A Tayside property developer has suggested a maintenance issue could have been responsible for a heavy metal clip smashing through the window of one of his properties with “potentially tragic consequences.”
David Shepherd, a director of Forfar-based Taylor Shepherd Residential Limited, spoke out after Network Rail claimed the metal pandrol was placed on the track before being “projected forward” when a train travelled over it.
It was thrown through the air at such a force it crashed through the window of childminder Louise Stewart’s home in Carnoustie in the early hours of August 21.
Mr Shepherd has questioned maintenance work on the track before the incident, asking if the clip had been “inexplicably forgotten.”
Mrs Stewart and her husband Iain were woken in the early hours of the morning after hearing a loud bang in the children’s playroom.
She said a child could easily have been badly hurt if the piece of metal, identified by Network Rail investigators as a pandrol clip, had come through the window during the day.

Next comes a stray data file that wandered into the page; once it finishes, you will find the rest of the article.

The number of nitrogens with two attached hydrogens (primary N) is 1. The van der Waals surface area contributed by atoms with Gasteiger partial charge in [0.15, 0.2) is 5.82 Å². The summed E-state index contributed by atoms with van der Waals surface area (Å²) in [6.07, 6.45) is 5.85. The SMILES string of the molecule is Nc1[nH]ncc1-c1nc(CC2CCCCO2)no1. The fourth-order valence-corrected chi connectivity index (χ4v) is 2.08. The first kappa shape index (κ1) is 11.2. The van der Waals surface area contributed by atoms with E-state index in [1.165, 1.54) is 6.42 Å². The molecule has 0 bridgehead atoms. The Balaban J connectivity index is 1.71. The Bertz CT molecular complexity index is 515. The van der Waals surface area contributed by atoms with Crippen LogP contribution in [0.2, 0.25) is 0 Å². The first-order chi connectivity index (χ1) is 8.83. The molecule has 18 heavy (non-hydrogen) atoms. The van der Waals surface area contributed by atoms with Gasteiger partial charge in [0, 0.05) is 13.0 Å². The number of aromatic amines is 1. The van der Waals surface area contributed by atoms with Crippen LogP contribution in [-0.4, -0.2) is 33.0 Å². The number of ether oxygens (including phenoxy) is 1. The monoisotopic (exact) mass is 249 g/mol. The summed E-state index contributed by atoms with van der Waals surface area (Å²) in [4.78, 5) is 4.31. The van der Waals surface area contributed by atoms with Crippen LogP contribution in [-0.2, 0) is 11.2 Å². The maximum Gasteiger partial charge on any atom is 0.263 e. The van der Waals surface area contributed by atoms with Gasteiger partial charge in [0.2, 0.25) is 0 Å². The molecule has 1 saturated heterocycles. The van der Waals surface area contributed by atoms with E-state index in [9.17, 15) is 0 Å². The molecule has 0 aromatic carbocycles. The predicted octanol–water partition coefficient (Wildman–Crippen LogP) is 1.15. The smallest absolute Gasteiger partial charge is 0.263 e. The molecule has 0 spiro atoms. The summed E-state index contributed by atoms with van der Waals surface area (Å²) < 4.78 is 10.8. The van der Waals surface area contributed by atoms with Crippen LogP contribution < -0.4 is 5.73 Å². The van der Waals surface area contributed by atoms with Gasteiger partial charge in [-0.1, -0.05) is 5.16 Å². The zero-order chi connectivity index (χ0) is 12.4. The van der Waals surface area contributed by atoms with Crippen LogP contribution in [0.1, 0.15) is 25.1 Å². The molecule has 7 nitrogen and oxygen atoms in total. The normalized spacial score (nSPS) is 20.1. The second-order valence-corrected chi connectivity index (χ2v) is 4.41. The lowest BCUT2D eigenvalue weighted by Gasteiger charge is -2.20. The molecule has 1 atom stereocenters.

At the time Network Rail engineers inspected the line and found there were no clips missing.
The company has since investigated the “very unusual and rare incident” and has concluded the clip was deliberately placed on the track.
In a letter to Mrs Stewart from Dave Boyce, Network Rail’s senior communications manager, the company stated, while the investigation report shows the initial track inspection did not find any missing clips, a fuller investigation discovered one clip was missing and lying nearby, at the side of the railway.
The letter continued: “There were no signs of the tail of the pandrol remaining in the vicinity.
“The pandrol found within your property was sheared with the tail missing and this would be consistent with our findings.
“We have carried out track investigations and there are no defects which could have explained how this happened.
“Our reasoned assessment, in the absence of track defects, is a loose clip was placed on the rail itself and it was projected forward when the train travelled over it, but we will never know for sure.”
Mr Shepherd suggested the clip on the track could be a case of “maintenance gone wrong.”
He said: “From having no defects after an inspection there was then a missing clip after a fuller inspection.
“Added to a theory that a full clip was left on the track – does this sound like maintenance gone wrong?
“It is not a stretch of the imagination to have a rail crew remove a defective pandrol, place the replacement on the rail with intention of fitting it, only for it be inexplicably forgotten about with potentially tragic consequences.
“Was any work carried out beforehand?”
Network Rail did not respond to repeated requests for comment.